By Sam Elliott | Consultant
The Millennials. The Gen Ys. Generation Me Me Me. I am a Millennial. We are the generation born between 1980 and 2000. We are now the largest generation in the workforce and the most educated generation in Western history. We are technology savvy and are what some researchers have labelled ‘digital natives in a land of digital immigrants’. We have also been described as lazy, narcissistic, nomadic and even a bit delusional.
Whatever stereotypes there are about the Millennials, we are the next consumer market – and there are a lot of us. The time has now come for this generation to move into their prime spending years, but according to the statistics, we are set to reshape the market and challenge the traditional buying and selling models. In fact, some of these trends are already occurring around us including the emergence of a sharing economy, moving away from the traditional ownership style.
Australia is not alone in facing this meta-trend. A recent Goldman Sachs study showed that in the US as at 2015, the breakdown of age across the country skewed:
- Millennials – 92M
- Gen X – 61M
- Baby Boomers – 77M
So let’s quickly have a look at the raw statistics for our country. In Australia at the 2011 Census, the breakdown showed a trend towards a significant number of Millennials entering their prime spending years.
Australia, albeit smaller to US statistics, showed a similar trend (statistics show Census 2011 data):
The then 11-31 year olds are now 16-36 years of age and represented heavily in the Australian workforce. In fact, millennials are now the largest generation in the Australian workforce (by participation), with a significant number still to enter. Working = earning, earning = consuming, consuming = spending in venues and we need to understand them. Let’s have a look at what defines this generation and what this means for our hospitality industry in the coming years.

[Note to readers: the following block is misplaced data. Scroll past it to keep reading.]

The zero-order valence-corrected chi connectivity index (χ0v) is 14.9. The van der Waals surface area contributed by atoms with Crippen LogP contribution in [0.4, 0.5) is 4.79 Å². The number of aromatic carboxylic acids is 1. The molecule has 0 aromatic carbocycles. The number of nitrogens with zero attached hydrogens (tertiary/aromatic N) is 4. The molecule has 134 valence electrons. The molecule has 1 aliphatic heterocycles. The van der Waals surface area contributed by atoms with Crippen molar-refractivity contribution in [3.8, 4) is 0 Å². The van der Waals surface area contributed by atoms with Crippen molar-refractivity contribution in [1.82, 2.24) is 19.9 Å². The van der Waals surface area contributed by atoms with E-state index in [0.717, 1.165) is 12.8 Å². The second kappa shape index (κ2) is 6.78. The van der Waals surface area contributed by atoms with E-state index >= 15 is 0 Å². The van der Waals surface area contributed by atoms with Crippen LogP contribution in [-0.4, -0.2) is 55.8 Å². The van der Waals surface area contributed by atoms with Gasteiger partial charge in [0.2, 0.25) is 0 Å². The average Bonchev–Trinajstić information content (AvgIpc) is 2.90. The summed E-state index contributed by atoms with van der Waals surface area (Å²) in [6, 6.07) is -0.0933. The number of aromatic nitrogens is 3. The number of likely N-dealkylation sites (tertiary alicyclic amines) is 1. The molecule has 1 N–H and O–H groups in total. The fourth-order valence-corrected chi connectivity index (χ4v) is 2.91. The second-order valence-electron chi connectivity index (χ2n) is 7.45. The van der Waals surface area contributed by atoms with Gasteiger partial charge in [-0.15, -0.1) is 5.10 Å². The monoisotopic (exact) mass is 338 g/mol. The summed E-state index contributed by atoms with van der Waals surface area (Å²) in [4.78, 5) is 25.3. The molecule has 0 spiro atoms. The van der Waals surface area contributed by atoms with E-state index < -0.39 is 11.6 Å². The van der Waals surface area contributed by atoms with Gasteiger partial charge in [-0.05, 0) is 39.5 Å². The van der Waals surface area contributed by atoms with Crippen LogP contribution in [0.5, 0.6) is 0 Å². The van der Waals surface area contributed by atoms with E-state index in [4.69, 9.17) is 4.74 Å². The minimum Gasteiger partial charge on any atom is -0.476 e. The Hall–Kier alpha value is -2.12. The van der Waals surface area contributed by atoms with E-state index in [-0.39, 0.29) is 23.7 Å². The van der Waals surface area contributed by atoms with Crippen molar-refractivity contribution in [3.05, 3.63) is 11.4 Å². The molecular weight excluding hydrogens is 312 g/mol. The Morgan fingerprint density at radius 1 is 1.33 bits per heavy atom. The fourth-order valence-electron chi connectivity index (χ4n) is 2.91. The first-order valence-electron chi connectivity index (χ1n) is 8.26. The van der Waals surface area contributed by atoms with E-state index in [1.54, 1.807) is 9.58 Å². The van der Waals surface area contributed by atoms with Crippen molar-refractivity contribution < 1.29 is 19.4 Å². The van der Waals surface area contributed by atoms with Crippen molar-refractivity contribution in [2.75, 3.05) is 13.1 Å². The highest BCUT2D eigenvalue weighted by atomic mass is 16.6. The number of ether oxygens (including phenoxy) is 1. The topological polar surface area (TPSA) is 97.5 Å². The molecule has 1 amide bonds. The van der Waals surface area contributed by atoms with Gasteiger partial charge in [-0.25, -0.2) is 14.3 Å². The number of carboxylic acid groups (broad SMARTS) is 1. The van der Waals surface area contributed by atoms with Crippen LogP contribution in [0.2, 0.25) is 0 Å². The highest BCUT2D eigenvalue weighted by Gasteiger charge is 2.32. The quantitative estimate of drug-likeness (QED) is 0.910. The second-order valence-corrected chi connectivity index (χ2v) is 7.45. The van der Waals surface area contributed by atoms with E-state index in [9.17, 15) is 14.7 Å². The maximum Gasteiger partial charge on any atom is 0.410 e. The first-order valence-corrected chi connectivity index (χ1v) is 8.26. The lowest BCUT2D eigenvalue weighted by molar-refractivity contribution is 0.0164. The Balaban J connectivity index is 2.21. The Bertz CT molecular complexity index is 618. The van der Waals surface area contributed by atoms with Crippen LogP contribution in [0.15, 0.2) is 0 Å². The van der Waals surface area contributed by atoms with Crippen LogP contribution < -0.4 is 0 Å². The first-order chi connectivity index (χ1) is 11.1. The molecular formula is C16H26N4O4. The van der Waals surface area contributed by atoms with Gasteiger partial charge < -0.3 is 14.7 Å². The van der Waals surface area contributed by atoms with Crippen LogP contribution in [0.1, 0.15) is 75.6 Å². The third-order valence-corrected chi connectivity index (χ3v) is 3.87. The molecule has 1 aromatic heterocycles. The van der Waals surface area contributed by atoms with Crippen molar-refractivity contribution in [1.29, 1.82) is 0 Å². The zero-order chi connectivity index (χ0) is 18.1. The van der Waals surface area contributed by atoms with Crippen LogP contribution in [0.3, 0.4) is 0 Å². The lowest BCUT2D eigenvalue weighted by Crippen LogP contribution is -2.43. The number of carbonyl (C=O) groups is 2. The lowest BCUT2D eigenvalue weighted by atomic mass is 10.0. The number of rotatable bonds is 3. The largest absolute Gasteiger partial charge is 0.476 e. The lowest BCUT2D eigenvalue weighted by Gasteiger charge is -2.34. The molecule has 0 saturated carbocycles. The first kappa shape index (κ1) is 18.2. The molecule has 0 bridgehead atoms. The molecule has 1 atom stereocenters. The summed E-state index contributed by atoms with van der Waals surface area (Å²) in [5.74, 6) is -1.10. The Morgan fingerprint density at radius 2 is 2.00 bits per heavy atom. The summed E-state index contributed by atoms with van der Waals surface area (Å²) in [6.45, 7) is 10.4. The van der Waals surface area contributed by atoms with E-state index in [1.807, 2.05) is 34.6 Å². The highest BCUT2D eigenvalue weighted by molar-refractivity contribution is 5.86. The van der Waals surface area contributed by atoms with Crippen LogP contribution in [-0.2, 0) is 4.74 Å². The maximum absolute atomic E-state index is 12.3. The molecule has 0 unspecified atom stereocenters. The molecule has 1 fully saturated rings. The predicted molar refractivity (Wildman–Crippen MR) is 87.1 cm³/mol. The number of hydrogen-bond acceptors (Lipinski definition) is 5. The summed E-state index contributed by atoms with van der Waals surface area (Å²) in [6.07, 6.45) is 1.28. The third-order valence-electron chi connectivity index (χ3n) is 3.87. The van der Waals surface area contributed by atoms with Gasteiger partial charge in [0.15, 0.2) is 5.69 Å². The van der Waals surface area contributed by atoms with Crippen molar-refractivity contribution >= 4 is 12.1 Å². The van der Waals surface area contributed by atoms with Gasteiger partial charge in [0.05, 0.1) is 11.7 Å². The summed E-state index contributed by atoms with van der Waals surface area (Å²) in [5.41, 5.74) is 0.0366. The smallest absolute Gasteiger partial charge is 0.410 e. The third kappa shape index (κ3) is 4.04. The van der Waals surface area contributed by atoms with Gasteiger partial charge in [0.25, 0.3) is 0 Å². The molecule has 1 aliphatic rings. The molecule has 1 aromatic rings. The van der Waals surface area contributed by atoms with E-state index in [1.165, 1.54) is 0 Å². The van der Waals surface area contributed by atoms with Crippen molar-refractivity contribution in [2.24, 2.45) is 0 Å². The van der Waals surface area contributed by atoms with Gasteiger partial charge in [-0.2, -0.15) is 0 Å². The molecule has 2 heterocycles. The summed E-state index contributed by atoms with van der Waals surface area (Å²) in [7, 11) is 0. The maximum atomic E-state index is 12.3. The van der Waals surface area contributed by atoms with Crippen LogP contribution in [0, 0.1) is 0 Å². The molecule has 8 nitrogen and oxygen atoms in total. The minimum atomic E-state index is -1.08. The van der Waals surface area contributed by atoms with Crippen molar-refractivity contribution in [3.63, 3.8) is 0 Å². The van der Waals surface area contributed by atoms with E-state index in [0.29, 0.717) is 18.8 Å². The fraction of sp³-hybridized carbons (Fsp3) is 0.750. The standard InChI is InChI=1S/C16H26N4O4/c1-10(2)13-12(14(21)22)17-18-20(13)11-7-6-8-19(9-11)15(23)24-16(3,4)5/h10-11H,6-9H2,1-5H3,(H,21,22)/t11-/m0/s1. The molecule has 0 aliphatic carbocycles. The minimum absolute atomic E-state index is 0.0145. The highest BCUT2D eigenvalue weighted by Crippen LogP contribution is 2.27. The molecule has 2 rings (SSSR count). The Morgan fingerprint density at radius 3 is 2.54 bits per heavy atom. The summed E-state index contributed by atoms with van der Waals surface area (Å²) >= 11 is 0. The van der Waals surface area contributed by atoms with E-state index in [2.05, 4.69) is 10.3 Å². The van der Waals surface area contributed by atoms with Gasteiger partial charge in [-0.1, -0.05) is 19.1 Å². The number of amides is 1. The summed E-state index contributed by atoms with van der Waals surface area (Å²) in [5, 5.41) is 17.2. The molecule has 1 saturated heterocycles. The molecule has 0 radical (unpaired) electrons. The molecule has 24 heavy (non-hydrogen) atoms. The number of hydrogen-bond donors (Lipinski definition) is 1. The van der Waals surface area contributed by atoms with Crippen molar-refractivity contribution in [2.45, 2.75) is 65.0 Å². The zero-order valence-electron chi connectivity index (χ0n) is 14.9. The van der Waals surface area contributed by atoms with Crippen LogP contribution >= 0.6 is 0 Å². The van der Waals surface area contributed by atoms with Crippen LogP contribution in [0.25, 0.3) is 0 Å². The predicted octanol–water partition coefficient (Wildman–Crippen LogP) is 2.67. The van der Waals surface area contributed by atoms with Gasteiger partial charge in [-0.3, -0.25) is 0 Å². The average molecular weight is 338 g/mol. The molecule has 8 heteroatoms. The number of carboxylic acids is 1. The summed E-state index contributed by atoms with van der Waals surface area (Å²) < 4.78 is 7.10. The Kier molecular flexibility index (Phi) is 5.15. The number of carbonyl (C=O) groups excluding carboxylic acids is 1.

So what do we know about these 6 million Millennials, our next consumer market?
We know they are technologically aware; they have grown up in a digital world with constant information at their fingertips. We know they are social and have a persistent ‘need to be connected’. Statistics show Millennials have higher levels of debt as a result of increased student loans, but their priorities are also changing, resulting in reduced spending habits for items such as cars, mortgages and luxury goods.
Goldman and Sachs research shows us that the percentage of adults aged 18-31 who are married and living in their own household has dropped from over 55% in 1968 to just over 20% in 2012. Marriage and parenthood seems to be a life stage that ‘can wait’, with median marriage ages in Australia rising from 25 in 1990 to 30 in 2012. This is also consistent with parenthood, with the peak percentage of women having children following a similar trend. That’s not to say this generation is opposed to marriage and children, rather the trend seems to be this stage is occurring later in life.
What about ownership? In Australia more people are renting than ever before. In 1995 the percentage of people renting was 18%, and 2012 statistics show this figure has risen up to 25%. But it isn’t just homes. We have seen a reluctance in the Millennials to purchase such things as cars, music, streaming services and luxury goods, instead turning to services that provide access to these products without the burdens of ownership.